"Should I collectat birth of my child?" This was the question for which Matthew Farrow's mother in 1988 answered YES, for the first time worldwide.
First successful story of an umbilical cord blood transplantation
Matthew's story, a 5 year old boy diagnosed with a severe form of inherited anemia (Fanconi Anemia) is the story of the first successful umbilical cord blood transplant performed by Prof. Dr. Eliane Gluckman, at Saint Louis Hospital in Paris.
The umbilical cord blood was collected at the birth of his sister, at the proposal of American research team led by Hal E. Broxmeyer, who has proven the presence of progenitor and hematopoietic stem cells and their potential to be used for transplants.
The visionary of these doctors and the family support meant for Matthew the chance to a normal life. At 26 years after transplantation, he is a young healthy adult, with a normal functional bone marrow. Based on transplanted stem cells from his sister, Matthew's immunity and production of all types of blood cells (hematopoiesis) were completely and consistently restored.
This event marked the beginning of a new chapter in the field of hematopoietic (blood forming) stem cell transplantation and the cord blood banking.
Umbilical cord blood transplantation
More than 35,000 cord blood units were used worldwide for transplants in children and adults with serious illnesses.
This represents the best confirmation of the therapeutic value of cord blood units, positioning them alongside with bone marrow and peripheral blood, as currently accepted stem cells sources. Furthermore, deepening of knowledge about particularities of these cells has opened new perspectives for therapeutic use in the new field of regenerative medicine, the chapter dedicated to umbilical cord blood being still open to new information provided by the emerging field of clinical research.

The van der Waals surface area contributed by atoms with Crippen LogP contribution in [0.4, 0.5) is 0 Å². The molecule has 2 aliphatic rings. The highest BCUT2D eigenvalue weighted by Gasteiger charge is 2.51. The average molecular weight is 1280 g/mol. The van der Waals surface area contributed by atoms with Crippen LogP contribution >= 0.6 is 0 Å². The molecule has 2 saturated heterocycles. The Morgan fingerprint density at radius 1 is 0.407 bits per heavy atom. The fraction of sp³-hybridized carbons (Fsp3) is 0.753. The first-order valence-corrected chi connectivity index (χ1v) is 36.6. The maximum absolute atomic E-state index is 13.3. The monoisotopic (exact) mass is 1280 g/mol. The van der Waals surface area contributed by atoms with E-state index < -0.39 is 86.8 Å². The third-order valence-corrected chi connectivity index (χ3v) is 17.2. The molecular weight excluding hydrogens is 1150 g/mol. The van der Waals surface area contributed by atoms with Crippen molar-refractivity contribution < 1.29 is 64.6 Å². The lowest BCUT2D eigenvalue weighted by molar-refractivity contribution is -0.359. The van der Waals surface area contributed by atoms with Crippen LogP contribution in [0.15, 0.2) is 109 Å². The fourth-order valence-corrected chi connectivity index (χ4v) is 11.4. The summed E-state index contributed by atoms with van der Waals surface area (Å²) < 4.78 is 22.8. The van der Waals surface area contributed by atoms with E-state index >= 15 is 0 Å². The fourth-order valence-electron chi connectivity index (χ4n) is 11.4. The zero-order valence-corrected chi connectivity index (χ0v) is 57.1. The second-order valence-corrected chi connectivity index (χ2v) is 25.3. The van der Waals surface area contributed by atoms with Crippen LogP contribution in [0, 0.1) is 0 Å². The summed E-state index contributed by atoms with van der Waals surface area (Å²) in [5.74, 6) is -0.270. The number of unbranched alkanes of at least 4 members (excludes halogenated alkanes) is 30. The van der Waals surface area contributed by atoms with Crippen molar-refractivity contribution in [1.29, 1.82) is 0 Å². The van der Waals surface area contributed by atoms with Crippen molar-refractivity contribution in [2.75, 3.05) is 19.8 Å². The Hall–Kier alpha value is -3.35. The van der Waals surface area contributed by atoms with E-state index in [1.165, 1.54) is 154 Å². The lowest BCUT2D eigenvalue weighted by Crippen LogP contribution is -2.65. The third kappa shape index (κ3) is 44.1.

Knowledge means an informed decision
In conclusion, before you deciding "whether or not, to collect stem cells at birth of my child" it would be helpful for you to take the time for gathering correct information about current and prospective therapeutic value of umbilical cord blood.
Only thus you will be able to eliminate any of the confusions generated by questions like: " is it worth it? "could happen something wrong to my child?" "what are the clinical uses of the stem cells?" "to whom?" "But what would happen if"...or by the many information and opinions, more or less from competent sources, available on internet
One of the expressions used frequently in our modern society "Knowledge Means Power" in the context of this topic could be translated as "Knowledge means an informed decision."